The healing process is slow, every nerve-ending redefining itself in ways that make her entire body a live-wire each time she forgets and puts too much pressure and— fuck.
That Bellamy makes her a makeshift backrest is a surprise. That Bellamy makes her a makeshift backrest with this look in his eyes that warns her not to read too much into it, less so. That Bellamy makes her a makeshift backrest with this look in his eyes that warns her not to read too much into it, and then drops his gaze down to her lips for a nanosecond before looking away is just—
She stares out at the sky sometimes, these days, a languidness in her bones she hasn’t felt since as far back as she can remember. There was always something to do back then; so desperately consuming in itself to have be better, to want to be the record holder of a competition she’s winning by a mile as the only competitor because she’s worth something more (than just the daughter of a whore, the traitorous, meanest part of her- a significantly large part, whenever she's being honest- rhymes), and now there’s nothing except the waiting.
She doesn’t hate it, is the terrible part. As if stopping wasn’t the worst thing that could happen, like she'd always thought it would be.
“Yeah, because you’d so much rather be doing this.” A sullen look to the right of her head somewhere.
She doesn’t know what exactly he’s doing, but she knows it's something he’s been told to do. The hammer in his hand is slung dangerously low and she watches his clenched fist with a hint of fascination somewhere at the back of her mind, tracing the angular trajectory from his hand to his foot. It’s going to hurt, if he lets it fall.
With the others, the adults from the Arc milling around, he seems younger these days, by comparison, almost impossibly young. His cryptic brooding more childish rebellion. His arguments more oratorical than reasonable. His barely controlled chaos more tiring than exhilarating. Something like the theory of relativity, she decides, by the third day.
Your gravity’s starting to pull me down, shooter, she almost says once.
She moves against the backrest restlessly, “you clearly need to get laid, Blake. You're sucking a giant black hole of frustration in here.”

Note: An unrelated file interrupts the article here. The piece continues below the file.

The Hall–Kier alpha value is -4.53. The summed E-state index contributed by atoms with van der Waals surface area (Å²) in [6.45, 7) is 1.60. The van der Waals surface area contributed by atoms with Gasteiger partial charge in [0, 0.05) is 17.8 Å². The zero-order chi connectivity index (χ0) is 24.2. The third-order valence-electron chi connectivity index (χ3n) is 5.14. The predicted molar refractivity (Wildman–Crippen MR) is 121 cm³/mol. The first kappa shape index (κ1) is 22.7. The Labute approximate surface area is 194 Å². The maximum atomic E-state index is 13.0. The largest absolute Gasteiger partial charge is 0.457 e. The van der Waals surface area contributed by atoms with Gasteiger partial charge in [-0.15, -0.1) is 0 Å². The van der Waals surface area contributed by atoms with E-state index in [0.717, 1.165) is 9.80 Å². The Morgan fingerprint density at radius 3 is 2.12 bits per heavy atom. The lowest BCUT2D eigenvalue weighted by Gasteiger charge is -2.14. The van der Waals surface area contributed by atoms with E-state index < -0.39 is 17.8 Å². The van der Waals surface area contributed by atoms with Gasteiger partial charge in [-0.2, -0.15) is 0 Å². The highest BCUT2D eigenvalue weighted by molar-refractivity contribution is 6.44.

And hears it almost when he does, she can tell, because when he shifts his gaze to her, it’s not angry anymore. Mildly amused, mostly guarded. She didn't mean like it sounded, but she doesn't want to explain it, because that would be overkill.
His mouth quirks at one end- and she thinks he might say something like you offering, Raven, which would be so ridiculously in-character that her eyes are already rolling to the back of her head- and doesn’t say anything at all.
(She can’t tell why it makes it so much worse, but it makes it so much worse.)
See, here’s the thing; she doesn’t read much into things. There’s subtext lost in there somewhere in the uncapped garish red lipstick on her old dresser, and a psychobabble bullshit reason to blame her mother for all the words she still can’t pronounce with her body.
She can’t tell if Bellamy is in love with Clarke like the camp seems to think he is. If Finn always knew that she wanted him so desperately that it embarrassed her. If Jasper actually resents the fuck out of Monty or if they’re legitimately platonic (or not?) partners for life. If Clarke ever gets really, really tired.
So anyway, yeah, not so much with the reading. Not enough to be able to not jump into bed with the first available guy when the guy of her dreams gets lost with the girl of his. So, well. (There's no excuse for the other times, so she doesn't think about it at all, which seems as good a way to deal as any.)
“I’m tired,” Clarke says once, quietly, in the darkness, and this answer to her unspoken question startles her so much that she leans against the wall far too hard, her spine pressed to the point of breaking, unable to stop the soft sound of pain.